All right. So of course Trump is vague. He says, it’ll be a good number, a substantial number. People will be very happy.

Then he starts talking about jobs and then he says something very interesting.

That the virus is just going to disappear and the reporter kind of asks him in disbelief, you still believe so. And Trump says, “Well, sure, I do. And I think we’re going to have a vaccine pretty soon.”

Okay. So just disappear, right? Media is having a field day with this. Because obviously that is pretty much very optimistic, almost naively optimistic, thinking to think that something like a coronavirus will just “disappear”.

That said maybe Trump is referring to the development and administration of a vaccine that could cause the vaccine or that could cause the virus to disappear.

I’m just trying to think of ways that this could be presented in a way that makes sense. Or maybe he’s thinking about the 1918 flu pandemic.

If you recall, there was that first wave, there was that even deadlier second wave. But at the tail end of that second wave, the flu virus didn’t seem in many cases to just disappear.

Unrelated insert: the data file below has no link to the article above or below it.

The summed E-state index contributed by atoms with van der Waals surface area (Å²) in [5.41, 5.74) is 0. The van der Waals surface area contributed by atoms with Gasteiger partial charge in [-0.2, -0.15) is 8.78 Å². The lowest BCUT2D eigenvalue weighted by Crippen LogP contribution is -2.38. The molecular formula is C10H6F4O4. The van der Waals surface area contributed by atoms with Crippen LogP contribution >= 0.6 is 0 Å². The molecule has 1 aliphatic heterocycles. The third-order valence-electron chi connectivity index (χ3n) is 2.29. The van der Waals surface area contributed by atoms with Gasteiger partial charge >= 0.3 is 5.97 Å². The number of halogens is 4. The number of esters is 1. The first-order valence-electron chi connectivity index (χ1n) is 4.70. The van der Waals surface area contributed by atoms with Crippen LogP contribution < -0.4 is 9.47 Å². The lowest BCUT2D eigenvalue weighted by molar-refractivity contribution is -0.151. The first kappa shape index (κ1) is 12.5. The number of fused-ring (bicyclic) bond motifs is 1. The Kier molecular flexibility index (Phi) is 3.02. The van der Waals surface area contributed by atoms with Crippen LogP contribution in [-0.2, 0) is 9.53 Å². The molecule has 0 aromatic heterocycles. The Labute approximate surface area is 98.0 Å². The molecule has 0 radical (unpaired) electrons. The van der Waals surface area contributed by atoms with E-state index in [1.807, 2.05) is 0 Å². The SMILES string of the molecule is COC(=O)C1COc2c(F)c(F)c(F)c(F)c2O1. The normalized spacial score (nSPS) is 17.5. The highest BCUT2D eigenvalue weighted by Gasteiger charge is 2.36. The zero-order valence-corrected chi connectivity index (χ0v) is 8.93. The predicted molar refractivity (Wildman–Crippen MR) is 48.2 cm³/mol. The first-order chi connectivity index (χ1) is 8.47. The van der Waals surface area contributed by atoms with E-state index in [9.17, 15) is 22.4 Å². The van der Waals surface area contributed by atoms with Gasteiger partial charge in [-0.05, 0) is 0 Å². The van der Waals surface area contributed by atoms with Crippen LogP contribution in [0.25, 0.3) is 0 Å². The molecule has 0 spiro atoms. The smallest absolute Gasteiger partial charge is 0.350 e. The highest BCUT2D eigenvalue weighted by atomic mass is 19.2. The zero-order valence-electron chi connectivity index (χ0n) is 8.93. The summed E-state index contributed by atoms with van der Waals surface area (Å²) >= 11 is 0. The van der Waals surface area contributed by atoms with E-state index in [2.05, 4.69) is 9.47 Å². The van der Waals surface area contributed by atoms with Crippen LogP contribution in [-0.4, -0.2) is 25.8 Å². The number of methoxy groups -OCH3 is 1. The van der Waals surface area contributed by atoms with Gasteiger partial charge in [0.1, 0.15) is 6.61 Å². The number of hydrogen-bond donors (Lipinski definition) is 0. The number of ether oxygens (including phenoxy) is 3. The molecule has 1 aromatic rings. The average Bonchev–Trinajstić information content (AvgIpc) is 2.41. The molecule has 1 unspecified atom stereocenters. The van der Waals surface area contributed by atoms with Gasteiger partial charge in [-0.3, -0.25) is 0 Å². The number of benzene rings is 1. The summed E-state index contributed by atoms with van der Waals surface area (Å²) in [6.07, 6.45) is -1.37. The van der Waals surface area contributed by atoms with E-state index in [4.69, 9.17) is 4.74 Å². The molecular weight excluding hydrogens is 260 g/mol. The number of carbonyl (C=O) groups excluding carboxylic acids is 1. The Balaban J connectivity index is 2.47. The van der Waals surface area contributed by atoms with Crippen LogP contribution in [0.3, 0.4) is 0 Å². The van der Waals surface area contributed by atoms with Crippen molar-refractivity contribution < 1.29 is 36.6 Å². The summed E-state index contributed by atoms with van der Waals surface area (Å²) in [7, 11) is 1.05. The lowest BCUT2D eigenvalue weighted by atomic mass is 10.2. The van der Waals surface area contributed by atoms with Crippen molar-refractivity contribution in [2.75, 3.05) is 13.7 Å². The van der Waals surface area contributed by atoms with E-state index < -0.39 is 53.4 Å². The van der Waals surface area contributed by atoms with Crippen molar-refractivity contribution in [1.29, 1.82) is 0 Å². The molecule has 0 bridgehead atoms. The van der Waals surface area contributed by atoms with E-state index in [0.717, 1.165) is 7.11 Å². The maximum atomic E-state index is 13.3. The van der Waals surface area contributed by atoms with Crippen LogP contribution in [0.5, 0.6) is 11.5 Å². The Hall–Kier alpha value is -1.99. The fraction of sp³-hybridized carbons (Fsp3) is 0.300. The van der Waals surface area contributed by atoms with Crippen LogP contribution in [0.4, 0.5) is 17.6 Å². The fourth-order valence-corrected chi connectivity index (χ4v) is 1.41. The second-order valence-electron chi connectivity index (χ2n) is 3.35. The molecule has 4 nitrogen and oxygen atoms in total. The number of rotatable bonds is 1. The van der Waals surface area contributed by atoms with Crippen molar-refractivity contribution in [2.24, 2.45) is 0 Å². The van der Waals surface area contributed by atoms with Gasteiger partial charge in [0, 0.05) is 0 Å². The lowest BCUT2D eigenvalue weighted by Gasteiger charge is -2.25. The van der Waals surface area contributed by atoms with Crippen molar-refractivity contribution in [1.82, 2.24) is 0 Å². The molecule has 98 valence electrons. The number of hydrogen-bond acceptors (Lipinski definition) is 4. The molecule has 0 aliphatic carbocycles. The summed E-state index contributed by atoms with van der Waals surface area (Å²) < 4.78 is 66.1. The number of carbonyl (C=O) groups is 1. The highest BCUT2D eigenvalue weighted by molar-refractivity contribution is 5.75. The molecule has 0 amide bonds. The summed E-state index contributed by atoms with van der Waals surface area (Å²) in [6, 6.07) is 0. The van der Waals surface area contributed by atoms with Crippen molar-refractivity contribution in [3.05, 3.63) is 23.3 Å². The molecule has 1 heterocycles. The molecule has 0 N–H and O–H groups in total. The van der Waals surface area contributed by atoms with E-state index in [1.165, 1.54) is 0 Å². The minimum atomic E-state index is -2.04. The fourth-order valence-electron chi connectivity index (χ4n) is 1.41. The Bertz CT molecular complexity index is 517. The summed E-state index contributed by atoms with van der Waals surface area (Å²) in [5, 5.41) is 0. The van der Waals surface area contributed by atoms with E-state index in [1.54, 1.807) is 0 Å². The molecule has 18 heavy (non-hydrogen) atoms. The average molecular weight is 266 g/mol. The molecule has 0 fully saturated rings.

In Philadelphia, for example, in October 1918. They’re reporting over 4,000 deaths from the flu a week. But then in November there were very few deaths in Philadelphia.

So it did in a sense kind of just disappear, but let me say this. For a virus to just disappear like that without a strong intervention, like a vaccine, or other preventative measures, it takes millions of lives with it.

It’ll basically just run its course and take everybody who’s susceptible to it down with it.

And obviously we did not want that in this country. That’s just my two cents as a nonmedical professional.

Then the president asks about masks. He speaks about them pretty positively, a little bit vainly as well. But I think it’s pretty funny. Here’s the clip or read the transcript below: